Who says you need to spend a lot of money to really enjoy Japanese food? In Melbourne, here are some affordable places where the prices are reasonable and the food is just fantastic!
You can find this place at the Windsor end of Chapel Street, and here at Ganbare Kaz, the prices are low yet the sushi options are creative and just plain premium.
Grab a set along the large bar that surrounds the sushi train, where you can get a great view of the chefs wowing you with their fantastic knife skills. Here they have a color-coded plate pricing system, with beige plates as the priciest at $6.50. It’s $5.50 for blue, $4.50 for black, and just $3.50 for white plates.
At each table, you’ll find an iPad that you use to order your drinks, along with food options like octopus takoyaki and yummy gyoza, along with sushi. The quality of the plates should give you a heads-up that in this place, they sure take care of the details. You won’t find cheap plastic plates here, and instead you’re served your gunkans, aburi, nigiris, and makis on polished ceramic that have been painted by hand. They also take great care when picking the garnish, as dishes are enhanced with seeds, flowers, or herbs to boost the texture, flavor, or the aesthetics.
Various options abound, and you ought to try the marbled salmon belly flamed so that it’s super-buttery, and then topped with some chili-flecked mayo, red tobiko, and red onion. You can go with a nigiri of white ika (that’s squid) that tastes smooth even as it’s nice and firm, and you just need a squeeze of lemon with it. Another great item is the inside-out roll, with fried chicken and avocado, along with kewpie mayo and some puffed rice for the crunch.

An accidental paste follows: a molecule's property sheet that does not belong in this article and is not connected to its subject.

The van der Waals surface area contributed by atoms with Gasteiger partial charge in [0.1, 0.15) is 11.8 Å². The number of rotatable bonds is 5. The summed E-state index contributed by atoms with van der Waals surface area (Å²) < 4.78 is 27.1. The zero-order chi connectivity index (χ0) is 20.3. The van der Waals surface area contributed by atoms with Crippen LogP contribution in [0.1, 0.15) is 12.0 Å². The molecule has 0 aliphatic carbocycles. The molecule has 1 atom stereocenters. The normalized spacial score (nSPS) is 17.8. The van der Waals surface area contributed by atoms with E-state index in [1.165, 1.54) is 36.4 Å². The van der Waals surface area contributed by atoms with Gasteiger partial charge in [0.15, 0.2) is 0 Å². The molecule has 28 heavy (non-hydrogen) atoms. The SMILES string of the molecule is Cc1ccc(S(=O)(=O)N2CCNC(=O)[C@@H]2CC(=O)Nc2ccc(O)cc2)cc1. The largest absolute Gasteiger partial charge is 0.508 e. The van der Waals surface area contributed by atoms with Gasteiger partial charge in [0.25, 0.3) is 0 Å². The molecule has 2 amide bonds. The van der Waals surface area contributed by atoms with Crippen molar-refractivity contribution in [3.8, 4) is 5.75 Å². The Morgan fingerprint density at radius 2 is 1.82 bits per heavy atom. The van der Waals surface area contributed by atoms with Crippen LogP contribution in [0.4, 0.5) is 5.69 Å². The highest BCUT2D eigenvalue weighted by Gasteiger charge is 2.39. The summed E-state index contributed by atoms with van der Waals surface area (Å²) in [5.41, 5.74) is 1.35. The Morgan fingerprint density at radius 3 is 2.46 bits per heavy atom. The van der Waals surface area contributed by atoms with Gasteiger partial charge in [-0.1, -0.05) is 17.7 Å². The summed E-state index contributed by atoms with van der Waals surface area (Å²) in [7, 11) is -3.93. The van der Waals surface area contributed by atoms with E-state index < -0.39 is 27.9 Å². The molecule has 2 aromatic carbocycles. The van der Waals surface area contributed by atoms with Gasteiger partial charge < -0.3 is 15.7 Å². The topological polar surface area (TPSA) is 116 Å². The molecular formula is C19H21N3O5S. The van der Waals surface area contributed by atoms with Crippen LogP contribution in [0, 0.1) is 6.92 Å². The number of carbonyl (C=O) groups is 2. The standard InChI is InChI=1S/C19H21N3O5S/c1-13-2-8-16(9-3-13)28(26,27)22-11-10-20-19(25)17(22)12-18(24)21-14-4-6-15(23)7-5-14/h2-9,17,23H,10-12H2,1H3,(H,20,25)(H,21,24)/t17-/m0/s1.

You can go with the cured silver-skinned mackerel, with the nori sash tying it with the rice parcel and some spring onion to make it zesty. Or you can try some rich pillows of rice, on which you have orange akagai and red-bottomed hokkigai. Another alternative (or an addition to your meal) is the gunkan sushi packed with salmon chunks, along with abalone octopus, spicy mayo, or even 3 types of roe (green, red, and black). For the vegetarians, there’s also the sundried tomato and the pumpkin and beet.
For lunch or dinner, you have more than 10 protein options to start with. The priciest is halibut at about $18 per order, along with salmon ($16), filet mignon ($13), and scallop ($13). Those are actually pretty affordable, and at the other end of the scale you have shrimp, New York Strip, and sukiyaki steak (all at $9 each). You also have chicken ($8) and Yakimono Vegetarian ($7).
These orders already come with veggies as your side dish, along with soup and steam rice. Basically, you can get a full meal for $18 at the most. That’s seriously affordable, considering the quality and the taste of the food available here.
For drinks, you have a great lineup of a dozen Victorian beers on tap, with brands that most Melbourne residents will be familiar with. You can go with Hawkers, Hop Nation, or Moondog to go with the fantastic food. Or you can try any of the terrific cocktails, all of which are named after districts in Tokyo. One of the great cocktails is the Harajuku, which combines sake and tequila with lime and ginger, and then topped with a bit of smoked salt.
This is one energetic izakaya (the Japanese version of an alleyway pub), with the seats around the bar giving you a great show as the chef creates your meal. Sit back and relax, knowing that you won’t have to spend big to enjoy Japanese cuisine.
This is one hole-in-the-wall joint that’s not exactly easy to find, and the signage is just minimal. But if you’re lucky, you’ll find a friend to guide you so you can find the right doorway, go down the stairs, move the black curtain aside, and then come into a dark basement location. It’s like a portal to a pub for locals in Tokyo.
This is a place where prices are low, and formality is discouraged. The long room comes with moody lighting, along with concrete floors and walls. Exposed beams and wooden tables are also here. But the place is actually relaxing, as the seats and the black leather couches are comfortable.
It’s a great place to just sit back as you relax with your drinks. Or you can get some seats on the front row, so you enjoy the show performed by the chefs in the open kitchen.
The beers are mostly Japanese, with Orion on tap and Asahi and Kirin among the options. You can also go with shochu (distilled liquor), sake (rice wine), and umeshu (plum wine), or even some options from the Victorian wine list.
For your food, try the kingfish sashimi and the knobbly sweet corn balls. Make friends with the other patrons, and enjoy!